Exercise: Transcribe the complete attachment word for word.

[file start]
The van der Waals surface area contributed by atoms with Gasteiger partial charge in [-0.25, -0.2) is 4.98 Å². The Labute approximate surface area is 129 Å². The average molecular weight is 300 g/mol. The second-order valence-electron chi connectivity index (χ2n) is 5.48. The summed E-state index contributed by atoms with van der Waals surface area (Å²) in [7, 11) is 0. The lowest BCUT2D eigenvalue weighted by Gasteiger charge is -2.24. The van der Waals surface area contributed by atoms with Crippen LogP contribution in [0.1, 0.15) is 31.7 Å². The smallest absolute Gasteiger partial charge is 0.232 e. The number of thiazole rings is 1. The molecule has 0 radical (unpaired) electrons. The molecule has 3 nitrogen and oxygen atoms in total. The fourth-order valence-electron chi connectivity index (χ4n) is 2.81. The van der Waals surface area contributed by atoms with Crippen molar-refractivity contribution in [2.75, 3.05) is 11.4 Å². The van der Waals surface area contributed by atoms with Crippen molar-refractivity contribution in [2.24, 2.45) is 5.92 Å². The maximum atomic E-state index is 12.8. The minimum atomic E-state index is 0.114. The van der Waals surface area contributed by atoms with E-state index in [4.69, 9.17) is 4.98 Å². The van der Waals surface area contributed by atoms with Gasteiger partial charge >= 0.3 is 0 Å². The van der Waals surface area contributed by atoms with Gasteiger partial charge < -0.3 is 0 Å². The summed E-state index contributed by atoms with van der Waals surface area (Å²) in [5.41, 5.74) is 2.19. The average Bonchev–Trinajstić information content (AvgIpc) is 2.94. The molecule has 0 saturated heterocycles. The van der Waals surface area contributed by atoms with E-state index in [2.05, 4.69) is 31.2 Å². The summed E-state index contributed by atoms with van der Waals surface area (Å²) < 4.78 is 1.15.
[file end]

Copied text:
The van der Waals surface area contributed by atoms with Gasteiger partial charge in [-0.25, -0.2) is 4.98 Å². The Labute approximate surface area is 129 Å². The average molecular weight is 300 g/mol. The second-order valence-electron chi connectivity index (χ2n) is 5.48. The summed E-state index contributed by atoms with van der Waals surface area (Å²) in [7, 11) is 0. The lowest BCUT2D eigenvalue weighted by Gasteiger charge is -2.24. The van der Waals surface area contributed by atoms with Crippen LogP contribution in [0.1, 0.15) is 31.7 Å². The smallest absolute Gasteiger partial charge is 0.232 e. The number of thiazole rings is 1. The molecule has 0 radical (unpaired) electrons. The molecule has 3 nitrogen and oxygen atoms in total. The fourth-order valence-electron chi connectivity index (χ4n) is 2.81. The van der Waals surface area contributed by atoms with Crippen molar-refractivity contribution in [2.75, 3.05) is 11.4 Å². The van der Waals surface area contributed by atoms with Crippen molar-refractivity contribution in [2.24, 2.45) is 5.92 Å². The maximum atomic E-state index is 12.8. The minimum atomic E-state index is 0.114. The van der Waals surface area contributed by atoms with E-state index in [4.69, 9.17) is 4.98 Å². The van der Waals surface area contributed by atoms with Gasteiger partial charge >= 0.3 is 0 Å². The van der Waals surface area contributed by atoms with Gasteiger partial charge < -0.3 is 0 Å². The summed E-state index contributed by atoms with van der Waals surface area (Å²) in [5.41, 5.74) is 2.19. The average Bonchev–Trinajstić information content (AvgIpc) is 2.94. The molecule has 0 saturated heterocycles. The van der Waals surface area contributed by atoms with E-state index in [2.05, 4.69) is 31.2 Å². The summed E-state index contributed by atoms with van der Waals surface area (Å²) < 4.78 is 1.15.